Reading level: Ages 4-8
Hardcover: 40 pages
Publisher: Putnam Juvenile; First Edition, First Printing edition (May 14, 2009)
Language: English
ISBN-10: 0399247211
ISBN-13: 978-0399247217

nonfictionmonday

Nonfiction Monday is a blogging celebration of nonfiction books for kids. For more information, stop by Picture Book of the Day. This week’s post also happens to be at Picture Book of the Day.

Cybils 2009 Finalists Revealed

Time to check if your favorite children’s and Young Adult books of 2009 made the cut at the Cybils Website.

For those of you that I have contacted about reading these books, here are the nonfiction picture book finalists. I can’t say anything about them right now, but these would be what I would be sharing. Check the Cybils website link above for more information on each book.

Non-fiction Picture Books

Or if you are looking for books to share with your children, the other genre finalists are some fantastic ones.

Fiction Picture Books

Middle-Grade/YA Non-Fiction

Note: I added Cars on Mars because Amazon won’t make a carousel widget with less than 6 books. Cars on Mars is a good book that didn’t make it as a Cybils finalist.

Finally, Amazon also created a list of Best of 2009 Picture books, although they combined both fiction and non-fiction. Some of the ones on this list couldn’t be nominated for Cybils because of requirements about the date of publication. In any case, it is fun to compare the choices. Only The Lion and the Mouse and The Curious Garden made both lists.

Please read my financial disclosure page for information about my affiliation with Amazon.

Moonshot: The Flight of Apollo 11

Moonshot: The Flight of Apollo 11 by Brian Floca is an extraordinary book. You can tell the minute you open it and see the front endpapers, which have exquisite, detailed illustrations of Apollo 11. There, laid out simply, is enough information about the flight to be a book in itself. You just have to stop and take it all in. But there’s more. moonshot1

The story itself begins with a well-grounded view of the moon from the earth. Simple, poetic words start you on your journey, a journey like no other. The first trip to the moon.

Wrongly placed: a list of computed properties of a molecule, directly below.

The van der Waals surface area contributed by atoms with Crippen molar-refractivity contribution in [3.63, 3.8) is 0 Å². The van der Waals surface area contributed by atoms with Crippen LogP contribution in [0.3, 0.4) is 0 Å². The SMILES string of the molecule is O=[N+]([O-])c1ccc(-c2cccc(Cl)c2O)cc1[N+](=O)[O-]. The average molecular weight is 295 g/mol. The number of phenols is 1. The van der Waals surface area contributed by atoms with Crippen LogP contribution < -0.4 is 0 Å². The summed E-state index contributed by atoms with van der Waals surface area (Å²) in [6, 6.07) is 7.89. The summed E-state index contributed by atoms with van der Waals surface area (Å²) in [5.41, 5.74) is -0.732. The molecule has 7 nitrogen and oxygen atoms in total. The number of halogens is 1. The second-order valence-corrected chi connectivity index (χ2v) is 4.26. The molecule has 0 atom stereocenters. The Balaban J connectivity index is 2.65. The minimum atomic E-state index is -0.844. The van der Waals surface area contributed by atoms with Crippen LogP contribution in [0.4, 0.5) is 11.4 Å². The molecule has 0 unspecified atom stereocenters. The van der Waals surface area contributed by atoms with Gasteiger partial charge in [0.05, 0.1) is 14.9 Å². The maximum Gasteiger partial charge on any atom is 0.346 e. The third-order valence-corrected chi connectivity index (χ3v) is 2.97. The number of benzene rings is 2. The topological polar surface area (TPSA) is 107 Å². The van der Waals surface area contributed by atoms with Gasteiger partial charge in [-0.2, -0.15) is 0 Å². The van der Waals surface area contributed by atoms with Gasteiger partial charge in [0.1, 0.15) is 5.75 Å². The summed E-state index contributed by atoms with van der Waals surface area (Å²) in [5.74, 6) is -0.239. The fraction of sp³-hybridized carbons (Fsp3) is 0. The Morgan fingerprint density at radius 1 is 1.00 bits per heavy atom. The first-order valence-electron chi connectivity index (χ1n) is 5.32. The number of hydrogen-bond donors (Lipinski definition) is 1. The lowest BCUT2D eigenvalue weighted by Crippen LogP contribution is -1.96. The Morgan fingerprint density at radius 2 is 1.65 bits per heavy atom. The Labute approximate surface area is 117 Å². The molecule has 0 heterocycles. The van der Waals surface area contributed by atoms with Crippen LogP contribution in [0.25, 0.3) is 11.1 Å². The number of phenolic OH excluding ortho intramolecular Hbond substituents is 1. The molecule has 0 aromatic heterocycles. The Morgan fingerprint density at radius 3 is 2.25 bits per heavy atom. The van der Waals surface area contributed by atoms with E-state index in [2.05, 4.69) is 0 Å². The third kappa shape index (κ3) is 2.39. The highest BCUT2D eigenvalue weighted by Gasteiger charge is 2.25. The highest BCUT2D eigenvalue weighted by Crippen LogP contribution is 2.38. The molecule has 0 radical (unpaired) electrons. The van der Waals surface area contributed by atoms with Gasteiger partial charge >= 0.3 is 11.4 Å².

Following the astronauts as they get ready, you hear the clicks of their equipment as the pieces snap into place. Before long the earth is shaking, as the rocket takes off. The pace, the number of words and the energy all accelerate as the Eagle is about to land. Wow!

After reading all the rave reviews and seeing all the awards (Moonshot has been nominated for the Cybils award in the category of nonfiction picture book), I knew it was an obvious choice for my young nephew who is interested in the solar system and space right now. If you want to see more, take a peek at the trailers below.

For those that want to delve deeper into the flight after reading the book, such as why the astronauts have yellow feet when they are headed to board Apollo 11, take a look at author Brian Floca’s Moonshot Notes webpage. You will be amazed at the lengths he went to to achieve such accuracy and outstanding detail. This book is a superb example of an author fully understanding his topic and being able to finely distill the information to its essence. Magnifique.

Edit: For a fabulous review of the same book, with hands on activities visit Playing by the book.

Moonshot: The Flight of Apollo 11 by Brian Floca

Reading level: Ages 4-8
Hardcover: 48 pages
Publisher: Atheneum/Richard Jackson Books (April 7, 2009)
Language: English
ISBN-10: 141695046X
ISBN-13: 978-1416950462
Product Dimensions: 11.8 x 10.6 x 0.6 inches

To explore more, there are some space-related activities to do with children at Growing With Science Blog this week.

To see for yourself what the fuss is about, take a look at the book trailers:

Trailer 1

Trailer 2

nonfictionmonday

Nonfiction Monday is a blogging celebration of nonfiction books for kids. For more information, stop by Picture Book of the Day. This week’s post is at Rasco From RIF.